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Flashcards in Meninges And Blood Flow Deck (30):
1

CSF Functions

Provides buoyancy to protect against sudden movements

Constant pressure

Antibacterial

Controls extracellular fluid of brain

Clears waste and toxins during sleep

2

Circumventricular organs

Regions where the blood-brain barrier is interrupted so that brain can respond to changes in blood chemistry

3

Meninges in order

Outside in:
Dura (periosteal, meningeal)
Arachnoid
Pia

4

Cisterns

Enlarged subarachnoid space where CSF collects

5

Lumbar puncture is contraindicated if there is increased intracranial pressure because

If there is a mass in the brain, do not want to pull fluid because it could cause a vacuum and thus herniation of brain

6

Lumbar puncture in adults vs. children

In adults: L3-L4
In children: L4-L5

Difference is because spinal cord is goes down to further vertebrae in children than in adults. Changes as child grows.

7

Falx cerebri

Inner dural fold separating cerebral hemispheres

8

Falx cerebelli

Inner dural fold separating two hemispheres of cerebellum

9

Tentorium cerebelli

Inner dural fold separating the posterior cerebral hemispheres and the cerebellum

10

Posterior fossa

Cavity formed by occipital bone as base and tentorium cerebelli as roof, which contains the cerebellum and the brainstem

11

Tentorial notch

Narrow opening in tentorium cerebelli where midbrain passes through

12

Epidural hematoma

usually caused by trauma causing the middle meningeal artery to break

Period of lucidity before brain herniation

Lens shape on MRI

13

Subdural hematoma

Retraction of brain (in older people) puts tension on bridging veins, which may cause them to rupture

Crescent shape on MRI

14

Subarachnoid hemorrhage

Bleeding into subarachnoid space usually due to trauma

In non-trauma cases, cased by A-V malformation or ruptured aneurysm

Sudden onset of severe headache

15

Most common site of aneurysm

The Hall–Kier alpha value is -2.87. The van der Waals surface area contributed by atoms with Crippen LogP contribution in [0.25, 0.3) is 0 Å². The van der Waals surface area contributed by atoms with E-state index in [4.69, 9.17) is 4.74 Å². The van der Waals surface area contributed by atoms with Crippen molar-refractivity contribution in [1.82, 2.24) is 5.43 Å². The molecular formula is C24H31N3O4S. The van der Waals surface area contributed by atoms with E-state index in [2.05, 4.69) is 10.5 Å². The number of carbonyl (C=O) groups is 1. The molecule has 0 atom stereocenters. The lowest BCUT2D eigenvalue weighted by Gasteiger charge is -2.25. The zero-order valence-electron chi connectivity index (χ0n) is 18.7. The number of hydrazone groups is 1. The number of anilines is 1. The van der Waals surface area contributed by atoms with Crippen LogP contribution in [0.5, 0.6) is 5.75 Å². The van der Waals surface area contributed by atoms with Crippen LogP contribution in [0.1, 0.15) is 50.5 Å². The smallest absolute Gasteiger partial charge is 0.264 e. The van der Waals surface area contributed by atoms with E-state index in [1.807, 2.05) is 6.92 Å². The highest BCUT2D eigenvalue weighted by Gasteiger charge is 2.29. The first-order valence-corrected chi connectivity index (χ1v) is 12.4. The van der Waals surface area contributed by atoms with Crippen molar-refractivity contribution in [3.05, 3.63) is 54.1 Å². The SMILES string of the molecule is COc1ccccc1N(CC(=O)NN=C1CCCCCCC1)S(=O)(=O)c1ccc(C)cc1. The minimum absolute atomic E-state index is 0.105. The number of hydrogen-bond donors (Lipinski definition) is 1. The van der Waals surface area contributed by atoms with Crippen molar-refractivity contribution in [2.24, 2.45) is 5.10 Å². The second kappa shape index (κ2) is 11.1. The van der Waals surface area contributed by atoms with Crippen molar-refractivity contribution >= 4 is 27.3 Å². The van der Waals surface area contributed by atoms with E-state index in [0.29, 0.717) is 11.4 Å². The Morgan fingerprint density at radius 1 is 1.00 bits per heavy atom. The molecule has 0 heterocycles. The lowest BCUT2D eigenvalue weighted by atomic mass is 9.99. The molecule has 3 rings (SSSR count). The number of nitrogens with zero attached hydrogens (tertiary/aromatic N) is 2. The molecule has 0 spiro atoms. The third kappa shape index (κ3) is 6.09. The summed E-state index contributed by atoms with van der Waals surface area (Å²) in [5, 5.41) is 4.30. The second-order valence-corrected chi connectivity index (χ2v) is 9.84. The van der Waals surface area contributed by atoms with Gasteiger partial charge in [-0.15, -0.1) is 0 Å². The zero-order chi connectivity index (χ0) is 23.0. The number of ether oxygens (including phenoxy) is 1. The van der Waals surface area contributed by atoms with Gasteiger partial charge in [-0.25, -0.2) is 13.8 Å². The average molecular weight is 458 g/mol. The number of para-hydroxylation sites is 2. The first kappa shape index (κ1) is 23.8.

Branch points of arteries

In men: anterior communicating artery

In women: posterior communicating artery

16

Causes of increased intracranial pressure

Tumor
Hemorrhage
Abscess
Edema
Hydrocephalus
Infection

17

Symptoms of Increased Intracranial pressure

Headache
Altered mental status
Nausea, vomiting
Downward looking eyes
Papilledema
Visual loss
Diplopia
Cushing's triad
Skull expansion (in children)

18

Cushing's triad

Symptom of increased intracranial pressure

Causes hypertension, bradycardia, and irregular respirations

19

Transtentorial and Central Herniation

Aka uncal herniation

Uncus of temporal lobe herniates through tentorial notch

Triad of symptoms: blown pupil (ipsilateral), hemiplasia (contralateral), and coma

Pupillary response due to the compression of CN III

Coma if there is distortion of midbrain reticular formation that impairs consciousness

20

Subfalcine herniation

Herniation of parts of brain under the falx cerebri

21

Tonsillar herniation

Cerebrum herniates through foramen magnum, compressing the medulla, which may lead to respiratory arrest, blood pressure instability, and death

22

Hydrocephalus definition and types

When there is excess CSF due to overproduction (tumor in choroid plexus), obstructed flow in the ventricles or subarachoid space, or decreased reabsorption by arachnoid granules.

Communicating hydrocephalus: lateral ventricles can still communicate with subarachnoid space

Non-communicating hydrocephalus: flow is obstructed within the ventricular system

23

Symptoms of hydrocephalus

Headache (especially in the morning because CSF is resorbed less efficiently when lying down)

Neck pain

Decreased cognitive function

Vomiting

Papilledema

Drowsiness

Failure to upward gaze

24

Ventriculoperitoneal shunt

Tube inserted surgically to let CSF drain out of brain and into abdomen where body can resorb it in order to prevent hydrocephalus and brain damage.

25

Chairi malformation

Congenital hindbrain abnormalities associated with downward displacement of cerebellum, brainstem, or craniocervial junction

Causes hydrocephalus because CSF cannot flow through foramen magnum due to compression

Most have a genetic basis

26

Chairi Malformation I

Most common

Cerebellar tonsils dip below foramen magnum

Causes sringomyelia and compression of brainstem

Symptoms include headache, ataxia, and impaired movement

27

Chairi II

Aka Arnold chairi malformation

Less common

Significant hernia through foramen magnum causing aqueductal stenosis and hydrocephalus

Usually with meningomyocele

28

Normal pressure hydrocephalus

Cause not totally understood: could be due to impaired reabsorption or subarachnoid hemorrhage

Classical triad of symptoms: gait disturbance, dementia, urinary incontinence

29

Anterior circulation arises from ...

Internal carotid

30

Posterior circulation arises from ...

Vertebral artery